We must abolish the evil bonus culture!

It\’s appalling isn\’t it? This expectation that people have for a bonus, simply for doing their job? Why can\’t they understand that they simply get paid a wage to do it? And we all know that the bonus culture is what has led to the wrack and ruin of our economy.

No, I\’m with Polly. We must indeed wipe out this foul practice, we must indeed make sure that bonuses are forever wiped from our country and economy:

The annual bonus paid to John Lewis\’s 70,000 staff has shrunk by almost a third after profits at the partnership were hit by the recession.

But staff still cheered the news that they will receive a bonus of nearly seven weeks\’ pay, down from 10 weeks\’ pay a year ago.

Because John Lewis is owned by its staff, every one of them – from the boardroom to the shop floor – receives the same percentage payout. This year it is equal to 13% of basic salary for staff at the Waitrose supermarket chain and John Lewis department stores.

God forbid that such evil should spread to other areas of the nation.

6 thoughts on “We must abolish the evil bonus culture!”

  1. The JL bonus is a dividend for JL’s shareholders, not a cash reward paid out to employees for short-term performance.

    I’m not saying Polly understands the difference – just that it’s entirely consistent to think financial services bonuses are bad because of the perverse incentives they created for managers, while supporting the JL bonuses.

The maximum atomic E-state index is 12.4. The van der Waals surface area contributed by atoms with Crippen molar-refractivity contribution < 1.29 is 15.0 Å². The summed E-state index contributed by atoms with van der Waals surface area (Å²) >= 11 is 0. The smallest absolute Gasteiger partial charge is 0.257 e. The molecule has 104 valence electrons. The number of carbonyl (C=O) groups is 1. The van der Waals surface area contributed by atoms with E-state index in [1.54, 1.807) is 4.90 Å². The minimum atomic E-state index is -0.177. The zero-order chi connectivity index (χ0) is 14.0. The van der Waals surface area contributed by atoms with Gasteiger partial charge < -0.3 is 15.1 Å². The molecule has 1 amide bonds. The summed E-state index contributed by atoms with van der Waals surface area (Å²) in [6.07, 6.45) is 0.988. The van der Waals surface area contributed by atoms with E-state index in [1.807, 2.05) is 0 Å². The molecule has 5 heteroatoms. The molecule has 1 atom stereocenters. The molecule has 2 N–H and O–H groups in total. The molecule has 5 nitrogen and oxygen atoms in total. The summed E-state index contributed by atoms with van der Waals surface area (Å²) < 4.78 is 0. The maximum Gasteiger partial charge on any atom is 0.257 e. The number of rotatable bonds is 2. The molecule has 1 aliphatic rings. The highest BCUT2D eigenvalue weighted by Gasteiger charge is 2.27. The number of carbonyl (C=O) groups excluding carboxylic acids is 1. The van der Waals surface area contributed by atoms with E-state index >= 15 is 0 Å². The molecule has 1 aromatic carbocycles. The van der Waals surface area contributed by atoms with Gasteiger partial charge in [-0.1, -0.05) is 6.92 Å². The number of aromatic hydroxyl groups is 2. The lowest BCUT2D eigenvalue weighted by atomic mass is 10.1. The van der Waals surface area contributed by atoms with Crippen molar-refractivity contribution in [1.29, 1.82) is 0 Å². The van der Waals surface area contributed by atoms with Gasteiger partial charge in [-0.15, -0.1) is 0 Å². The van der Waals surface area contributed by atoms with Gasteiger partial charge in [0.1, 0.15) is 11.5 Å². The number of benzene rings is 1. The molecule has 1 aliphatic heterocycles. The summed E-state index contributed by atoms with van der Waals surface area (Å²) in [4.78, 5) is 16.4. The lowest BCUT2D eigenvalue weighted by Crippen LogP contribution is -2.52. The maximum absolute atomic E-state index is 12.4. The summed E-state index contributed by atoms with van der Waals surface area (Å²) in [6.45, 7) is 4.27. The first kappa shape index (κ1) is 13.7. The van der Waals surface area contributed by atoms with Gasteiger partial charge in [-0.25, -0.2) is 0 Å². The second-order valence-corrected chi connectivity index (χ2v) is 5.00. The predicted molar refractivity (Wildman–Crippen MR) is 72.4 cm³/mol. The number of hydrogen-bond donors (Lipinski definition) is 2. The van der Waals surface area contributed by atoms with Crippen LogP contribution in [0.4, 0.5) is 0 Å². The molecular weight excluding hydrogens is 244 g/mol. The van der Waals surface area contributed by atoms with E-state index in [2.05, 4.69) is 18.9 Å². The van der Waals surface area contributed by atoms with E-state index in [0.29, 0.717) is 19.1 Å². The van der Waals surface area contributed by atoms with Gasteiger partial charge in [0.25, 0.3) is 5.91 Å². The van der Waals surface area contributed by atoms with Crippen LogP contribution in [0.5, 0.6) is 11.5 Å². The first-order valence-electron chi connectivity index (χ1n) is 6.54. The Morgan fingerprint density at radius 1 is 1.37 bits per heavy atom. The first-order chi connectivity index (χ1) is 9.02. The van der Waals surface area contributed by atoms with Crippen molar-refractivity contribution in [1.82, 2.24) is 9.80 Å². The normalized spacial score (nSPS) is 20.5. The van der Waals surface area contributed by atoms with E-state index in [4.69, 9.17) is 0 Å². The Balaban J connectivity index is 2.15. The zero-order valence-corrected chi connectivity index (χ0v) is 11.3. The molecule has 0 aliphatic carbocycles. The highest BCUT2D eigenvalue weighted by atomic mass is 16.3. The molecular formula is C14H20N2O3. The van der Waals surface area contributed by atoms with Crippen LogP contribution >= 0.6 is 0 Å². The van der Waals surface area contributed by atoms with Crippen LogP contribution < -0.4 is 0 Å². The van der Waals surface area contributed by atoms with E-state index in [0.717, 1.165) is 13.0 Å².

2. But the size of the John Lewis bonus is related to profits, isn’t it, John B? It’s therfore a reward for performance in the previous year. And a year, in accounting terms, is the short term – long-term liabilities are those falling due after more than a year. The JL bonus is indeed ‘a cash reward paid out to employees for short-term performance.’ And richly deserved, too.

  3. Oh, and fairly obviously, since it’s a payment to employees, it’s, er, a payment to employees. The fact that they’re also the owners doesn’t mean that they’re not also employees.

  4. For me the issue is what bonuses are paid for, not the existence of bonuses per se.
    They are paid for meeting targets of all kinds.

    The problem is that setting the correct targets is impossible and leads to unintended consequences.
    (see “Systems thinking in the public sector” by John Seddon)

  5. Seeing as bonuses are a transfer of wealth from the owners of capital to the workers, I fail to see why lefties hate them so much.

  6. Chris – but the value of the stream of future dividends is more important, whereas that’s not the case for the banker. JL management have an incentive not to take risky short-term bets that run the institution into the ground…

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